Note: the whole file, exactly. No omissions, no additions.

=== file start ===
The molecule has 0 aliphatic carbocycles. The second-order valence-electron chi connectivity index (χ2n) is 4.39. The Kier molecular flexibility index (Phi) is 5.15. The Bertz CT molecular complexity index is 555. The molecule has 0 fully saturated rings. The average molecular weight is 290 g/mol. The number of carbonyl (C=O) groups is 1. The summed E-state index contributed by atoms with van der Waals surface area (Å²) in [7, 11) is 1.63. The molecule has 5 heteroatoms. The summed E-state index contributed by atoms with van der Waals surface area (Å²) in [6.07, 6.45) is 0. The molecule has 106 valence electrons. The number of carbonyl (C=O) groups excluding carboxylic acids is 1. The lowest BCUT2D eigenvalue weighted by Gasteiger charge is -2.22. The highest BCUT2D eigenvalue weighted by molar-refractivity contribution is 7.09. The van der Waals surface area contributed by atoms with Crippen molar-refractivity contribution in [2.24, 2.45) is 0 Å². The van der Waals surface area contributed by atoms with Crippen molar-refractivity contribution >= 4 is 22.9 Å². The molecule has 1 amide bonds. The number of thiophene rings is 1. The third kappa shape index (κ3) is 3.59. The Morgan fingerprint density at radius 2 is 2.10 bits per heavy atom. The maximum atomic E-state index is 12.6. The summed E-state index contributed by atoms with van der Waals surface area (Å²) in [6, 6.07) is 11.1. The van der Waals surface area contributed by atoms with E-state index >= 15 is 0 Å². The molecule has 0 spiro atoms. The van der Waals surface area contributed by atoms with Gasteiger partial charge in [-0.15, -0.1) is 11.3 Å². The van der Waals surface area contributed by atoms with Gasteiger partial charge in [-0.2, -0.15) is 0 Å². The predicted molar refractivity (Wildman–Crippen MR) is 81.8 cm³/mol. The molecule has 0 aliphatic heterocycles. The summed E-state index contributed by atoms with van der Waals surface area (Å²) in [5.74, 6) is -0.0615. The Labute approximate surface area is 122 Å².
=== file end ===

The molecule has 0 aliphatic carbocycles. The second-order valence-electron chi connectivity index (χ2n) is 4.39. The Kier molecular flexibility index (Phi) is 5.15. The Bertz CT molecular complexity index is 555. The molecule has 0 fully saturated rings. The average molecular weight is 290 g/mol. The number of carbonyl (C=O) groups is 1. The summed E-state index contributed by atoms with van der Waals surface area (Å²) in [7, 11) is 1.63. The molecule has 5 heteroatoms. The summed E-state index contributed by atoms with van der Waals surface area (Å²) in [6.07, 6.45) is 0. The molecule has 106 valence electrons. The number of carbonyl (C=O) groups excluding carboxylic acids is 1. The lowest BCUT2D eigenvalue weighted by Gasteiger charge is -2.22. The highest BCUT2D eigenvalue weighted by molar-refractivity contribution is 7.09. The van der Waals surface area contributed by atoms with Crippen molar-refractivity contribution in [2.24, 2.45) is 0 Å². The van der Waals surface area contributed by atoms with Crippen molar-refractivity contribution >= 4 is 22.9 Å². The molecule has 1 amide bonds. The number of thiophene rings is 1. The third kappa shape index (κ3) is 3.59. The Morgan fingerprint density at radius 2 is 2.10 bits per heavy atom. The maximum atomic E-state index is 12.6. The summed E-state index contributed by atoms with van der Waals surface area (Å²) in [6, 6.07) is 11.1. The van der Waals surface area contributed by atoms with E-state index >= 15 is 0 Å². The molecule has 0 spiro atoms. The van der Waals surface area contributed by atoms with Gasteiger partial charge in [-0.15, -0.1) is 11.3 Å². The van der Waals surface area contributed by atoms with Gasteiger partial charge in [-0.2, -0.15) is 0 Å². The predicted molar refractivity (Wildman–Crippen MR) is 81.8 cm³/mol. The molecule has 0 aliphatic heterocycles. The summed E-state index contributed by atoms with van der Waals surface area (Å²) in [5.74, 6) is -0.0615. The Labute approximate surface area is 122 Å².